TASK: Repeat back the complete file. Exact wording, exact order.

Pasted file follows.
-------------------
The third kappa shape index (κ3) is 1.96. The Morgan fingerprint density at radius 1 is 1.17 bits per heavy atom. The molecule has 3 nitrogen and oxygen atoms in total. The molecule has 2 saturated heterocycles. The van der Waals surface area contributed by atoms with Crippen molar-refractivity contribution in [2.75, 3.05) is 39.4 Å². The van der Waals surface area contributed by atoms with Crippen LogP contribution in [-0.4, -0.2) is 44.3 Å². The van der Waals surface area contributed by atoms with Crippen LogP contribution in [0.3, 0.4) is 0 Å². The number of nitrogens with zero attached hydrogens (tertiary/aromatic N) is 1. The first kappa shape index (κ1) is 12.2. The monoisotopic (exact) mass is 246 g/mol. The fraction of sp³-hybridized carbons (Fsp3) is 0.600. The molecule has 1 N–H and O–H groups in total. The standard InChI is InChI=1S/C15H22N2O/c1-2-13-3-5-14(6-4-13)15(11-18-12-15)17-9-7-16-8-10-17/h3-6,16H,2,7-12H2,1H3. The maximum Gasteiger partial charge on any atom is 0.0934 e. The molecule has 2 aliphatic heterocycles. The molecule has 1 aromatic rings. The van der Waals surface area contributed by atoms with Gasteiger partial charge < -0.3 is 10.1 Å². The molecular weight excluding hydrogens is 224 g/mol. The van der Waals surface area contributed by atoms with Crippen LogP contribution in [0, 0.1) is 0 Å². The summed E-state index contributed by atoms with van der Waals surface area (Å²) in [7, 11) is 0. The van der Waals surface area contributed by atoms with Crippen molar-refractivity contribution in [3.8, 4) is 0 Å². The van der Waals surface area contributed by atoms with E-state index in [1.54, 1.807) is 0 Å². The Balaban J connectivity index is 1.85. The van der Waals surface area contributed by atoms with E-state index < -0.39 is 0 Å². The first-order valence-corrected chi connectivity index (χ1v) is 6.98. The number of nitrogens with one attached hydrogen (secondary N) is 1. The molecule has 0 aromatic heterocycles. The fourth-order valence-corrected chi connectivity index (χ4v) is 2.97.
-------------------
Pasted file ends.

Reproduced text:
The third kappa shape index (κ3) is 1.96. The Morgan fingerprint density at radius 1 is 1.17 bits per heavy atom. The molecule has 3 nitrogen and oxygen atoms in total. The molecule has 2 saturated heterocycles. The van der Waals surface area contributed by atoms with Crippen molar-refractivity contribution in [2.75, 3.05) is 39.4 Å². The van der Waals surface area contributed by atoms with Crippen LogP contribution in [-0.4, -0.2) is 44.3 Å². The van der Waals surface area contributed by atoms with Crippen LogP contribution in [0.3, 0.4) is 0 Å². The number of nitrogens with zero attached hydrogens (tertiary/aromatic N) is 1. The first kappa shape index (κ1) is 12.2. The monoisotopic (exact) mass is 246 g/mol. The fraction of sp³-hybridized carbons (Fsp3) is 0.600. The molecule has 1 N–H and O–H groups in total. The standard InChI is InChI=1S/C15H22N2O/c1-2-13-3-5-14(6-4-13)15(11-18-12-15)17-9-7-16-8-10-17/h3-6,16H,2,7-12H2,1H3. The maximum Gasteiger partial charge on any atom is 0.0934 e. The molecule has 2 aliphatic heterocycles. The molecule has 1 aromatic rings. The van der Waals surface area contributed by atoms with Gasteiger partial charge < -0.3 is 10.1 Å². The molecular weight excluding hydrogens is 224 g/mol. The van der Waals surface area contributed by atoms with Crippen LogP contribution in [0, 0.1) is 0 Å². The summed E-state index contributed by atoms with van der Waals surface area (Å²) in [7, 11) is 0. The van der Waals surface area contributed by atoms with Crippen molar-refractivity contribution in [3.8, 4) is 0 Å². The van der Waals surface area contributed by atoms with E-state index in [1.54, 1.807) is 0 Å². The Balaban J connectivity index is 1.85. The van der Waals surface area contributed by atoms with E-state index < -0.39 is 0 Å². The first-order valence-corrected chi connectivity index (χ1v) is 6.98. The number of nitrogens with one attached hydrogen (secondary N) is 1. The molecule has 0 aromatic heterocycles. The fourth-order valence-corrected chi connectivity index (χ4v) is 2.97.